That's not the end of the story, however. As you might remember, when City Council got around to investigating their prior mistake, Richard's and Metro organized a protest of chambers. They alleged that the investigations into their contracts, which were quite clearly taking advantage of the population of New Orleans, amounted to racism against minority-owned firms. They stacked council with their employees and brought in officials from what could once be called a civil rights group, SCLC, which threatened a comically ridiculous boycott of the city.

Never mind that the inflated garbage collection contracts were hurting predominantly African American New Orleans taxpayers, our neighbors most disproportionately hurt by any form of economic exploitation or tax revenue waste. Never mind that a boycott by any group would disproportionately harm African Americans at the bottom rungs of the service industry economy. The warped interpretation of the black capitalism philosophy allowed Cynthia Willard Lewis, Sanitation Director Veronica White, Ray Nagin, Jimmie Woods, Alvin Richard, and Spiver Gordon of the SCLC to sleep well at night because they were working to keep the money in the hands of African Americans: two sets of hands, those of elite African American multimillionaires Alvin Richard and Jimmie Woods.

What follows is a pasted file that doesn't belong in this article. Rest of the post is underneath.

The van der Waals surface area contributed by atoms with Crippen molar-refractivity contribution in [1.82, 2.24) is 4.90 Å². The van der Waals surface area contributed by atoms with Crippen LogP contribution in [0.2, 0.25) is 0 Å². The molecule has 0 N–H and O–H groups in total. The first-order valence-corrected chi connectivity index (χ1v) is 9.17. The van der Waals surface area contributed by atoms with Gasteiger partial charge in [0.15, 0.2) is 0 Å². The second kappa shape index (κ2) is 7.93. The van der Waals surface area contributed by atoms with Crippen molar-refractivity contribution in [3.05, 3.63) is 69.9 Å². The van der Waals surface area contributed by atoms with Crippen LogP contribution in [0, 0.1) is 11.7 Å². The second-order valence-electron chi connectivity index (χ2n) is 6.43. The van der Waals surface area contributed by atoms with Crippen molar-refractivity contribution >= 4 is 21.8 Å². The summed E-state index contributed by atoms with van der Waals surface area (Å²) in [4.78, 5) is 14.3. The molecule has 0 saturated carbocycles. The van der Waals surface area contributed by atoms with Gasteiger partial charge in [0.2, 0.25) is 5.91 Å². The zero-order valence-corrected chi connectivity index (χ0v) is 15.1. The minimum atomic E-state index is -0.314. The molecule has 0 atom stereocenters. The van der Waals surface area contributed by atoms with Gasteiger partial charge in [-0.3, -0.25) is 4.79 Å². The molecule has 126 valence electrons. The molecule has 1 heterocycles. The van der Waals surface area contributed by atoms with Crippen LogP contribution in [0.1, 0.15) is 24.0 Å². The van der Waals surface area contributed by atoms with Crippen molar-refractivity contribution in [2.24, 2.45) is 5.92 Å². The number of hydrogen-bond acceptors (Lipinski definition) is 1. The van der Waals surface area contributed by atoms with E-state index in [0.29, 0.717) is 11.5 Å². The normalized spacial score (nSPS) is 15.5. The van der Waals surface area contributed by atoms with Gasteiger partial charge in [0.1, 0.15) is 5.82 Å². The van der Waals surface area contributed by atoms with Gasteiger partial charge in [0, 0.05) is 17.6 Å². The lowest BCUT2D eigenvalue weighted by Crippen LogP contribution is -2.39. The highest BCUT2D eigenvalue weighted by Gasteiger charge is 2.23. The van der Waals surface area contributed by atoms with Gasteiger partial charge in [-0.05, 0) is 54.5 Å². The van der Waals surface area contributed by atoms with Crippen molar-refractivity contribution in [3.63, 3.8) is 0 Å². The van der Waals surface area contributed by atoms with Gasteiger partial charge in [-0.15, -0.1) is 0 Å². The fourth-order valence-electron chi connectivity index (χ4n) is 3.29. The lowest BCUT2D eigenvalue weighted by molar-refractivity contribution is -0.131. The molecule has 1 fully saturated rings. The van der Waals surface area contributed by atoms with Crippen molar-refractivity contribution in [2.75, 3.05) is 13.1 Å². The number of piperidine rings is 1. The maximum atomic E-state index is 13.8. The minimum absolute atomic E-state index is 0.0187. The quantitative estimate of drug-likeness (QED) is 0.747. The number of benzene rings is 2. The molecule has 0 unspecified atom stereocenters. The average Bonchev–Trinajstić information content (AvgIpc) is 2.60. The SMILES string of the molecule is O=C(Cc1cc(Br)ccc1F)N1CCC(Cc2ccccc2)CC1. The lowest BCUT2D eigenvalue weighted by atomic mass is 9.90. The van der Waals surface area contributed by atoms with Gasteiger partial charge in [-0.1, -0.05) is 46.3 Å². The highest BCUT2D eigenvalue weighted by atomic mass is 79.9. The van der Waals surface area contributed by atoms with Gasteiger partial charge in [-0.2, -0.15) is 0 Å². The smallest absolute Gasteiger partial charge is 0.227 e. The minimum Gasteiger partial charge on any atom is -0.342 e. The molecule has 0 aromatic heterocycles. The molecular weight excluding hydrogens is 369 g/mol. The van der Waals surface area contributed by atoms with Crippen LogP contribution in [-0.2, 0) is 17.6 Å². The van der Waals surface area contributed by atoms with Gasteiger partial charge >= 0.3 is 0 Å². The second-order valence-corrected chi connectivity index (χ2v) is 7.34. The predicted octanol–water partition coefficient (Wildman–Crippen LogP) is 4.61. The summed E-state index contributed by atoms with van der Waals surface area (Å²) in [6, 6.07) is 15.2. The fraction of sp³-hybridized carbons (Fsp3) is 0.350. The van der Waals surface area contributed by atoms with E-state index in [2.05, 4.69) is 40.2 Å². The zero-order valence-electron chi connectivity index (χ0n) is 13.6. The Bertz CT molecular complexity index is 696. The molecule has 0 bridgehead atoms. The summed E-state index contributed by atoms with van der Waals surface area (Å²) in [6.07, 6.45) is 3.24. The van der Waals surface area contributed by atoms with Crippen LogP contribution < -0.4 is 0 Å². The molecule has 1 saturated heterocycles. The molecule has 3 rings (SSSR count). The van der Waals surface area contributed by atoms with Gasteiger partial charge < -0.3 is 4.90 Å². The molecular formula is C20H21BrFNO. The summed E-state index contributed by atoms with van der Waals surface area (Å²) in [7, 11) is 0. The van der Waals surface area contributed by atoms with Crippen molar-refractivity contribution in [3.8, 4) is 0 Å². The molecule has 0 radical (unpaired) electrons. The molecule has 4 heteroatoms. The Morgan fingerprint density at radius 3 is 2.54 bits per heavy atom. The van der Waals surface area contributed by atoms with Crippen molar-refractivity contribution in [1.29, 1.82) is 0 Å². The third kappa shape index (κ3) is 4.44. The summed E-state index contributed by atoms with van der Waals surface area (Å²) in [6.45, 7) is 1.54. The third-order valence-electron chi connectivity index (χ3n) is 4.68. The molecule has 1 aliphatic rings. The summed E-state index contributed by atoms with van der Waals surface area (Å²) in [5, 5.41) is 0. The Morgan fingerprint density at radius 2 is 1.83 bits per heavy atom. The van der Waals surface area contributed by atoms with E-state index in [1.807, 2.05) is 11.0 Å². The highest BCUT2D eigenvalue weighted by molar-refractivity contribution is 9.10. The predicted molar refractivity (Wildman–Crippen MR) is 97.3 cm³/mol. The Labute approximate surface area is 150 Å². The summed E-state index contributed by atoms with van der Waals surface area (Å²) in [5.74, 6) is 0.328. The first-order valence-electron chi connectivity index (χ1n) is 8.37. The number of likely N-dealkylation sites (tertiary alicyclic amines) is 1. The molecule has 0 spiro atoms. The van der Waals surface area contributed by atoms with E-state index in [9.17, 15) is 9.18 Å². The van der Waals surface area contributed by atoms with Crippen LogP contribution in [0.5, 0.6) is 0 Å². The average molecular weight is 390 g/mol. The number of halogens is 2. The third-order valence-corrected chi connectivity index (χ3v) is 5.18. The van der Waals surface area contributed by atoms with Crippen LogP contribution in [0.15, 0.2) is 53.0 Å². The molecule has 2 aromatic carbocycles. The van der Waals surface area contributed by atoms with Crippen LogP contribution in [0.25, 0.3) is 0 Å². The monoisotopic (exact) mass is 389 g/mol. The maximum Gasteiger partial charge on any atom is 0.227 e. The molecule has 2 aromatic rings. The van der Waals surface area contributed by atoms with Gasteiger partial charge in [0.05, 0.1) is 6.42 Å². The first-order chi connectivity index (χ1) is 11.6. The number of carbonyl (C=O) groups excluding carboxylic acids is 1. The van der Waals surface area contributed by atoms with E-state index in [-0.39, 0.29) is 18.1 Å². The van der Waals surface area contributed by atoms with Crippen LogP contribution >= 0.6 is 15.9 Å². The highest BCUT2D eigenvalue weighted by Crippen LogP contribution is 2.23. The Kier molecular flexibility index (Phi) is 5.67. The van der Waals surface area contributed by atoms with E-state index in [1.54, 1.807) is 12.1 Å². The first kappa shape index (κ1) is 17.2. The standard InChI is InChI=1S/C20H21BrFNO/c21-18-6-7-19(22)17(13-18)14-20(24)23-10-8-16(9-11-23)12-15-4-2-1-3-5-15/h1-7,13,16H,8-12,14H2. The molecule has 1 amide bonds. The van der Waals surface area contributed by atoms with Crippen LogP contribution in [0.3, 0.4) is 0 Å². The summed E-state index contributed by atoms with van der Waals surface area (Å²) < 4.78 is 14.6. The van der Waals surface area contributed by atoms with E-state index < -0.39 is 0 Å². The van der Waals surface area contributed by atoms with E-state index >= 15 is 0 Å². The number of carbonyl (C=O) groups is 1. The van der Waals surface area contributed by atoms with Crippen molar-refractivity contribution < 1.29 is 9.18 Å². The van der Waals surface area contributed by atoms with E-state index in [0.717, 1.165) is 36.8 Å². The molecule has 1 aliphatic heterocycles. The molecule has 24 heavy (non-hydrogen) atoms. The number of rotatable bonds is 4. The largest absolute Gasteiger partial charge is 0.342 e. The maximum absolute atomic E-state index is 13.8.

Stroke 2: Alphonso Jackson and William Hairston in New Orleans

While HUD Secretary Alphonso Jackson's retaliation attempts against the Philadelphia Housing Authority yielded the political pressure that ultimately caused him to step down, Mr. Jackson was also under investigation for his role in steering contracts to his friends here in New Orleans. In October, the National Journal's Edward Pound reported on some nefarious relationships between Mr. Jackson and the firm that ultimately won the contract to redevelop the St. Bernard housing complex. The Times-Picayune also picked up the story. The allegations, at that time and as they developed, were two-tiered.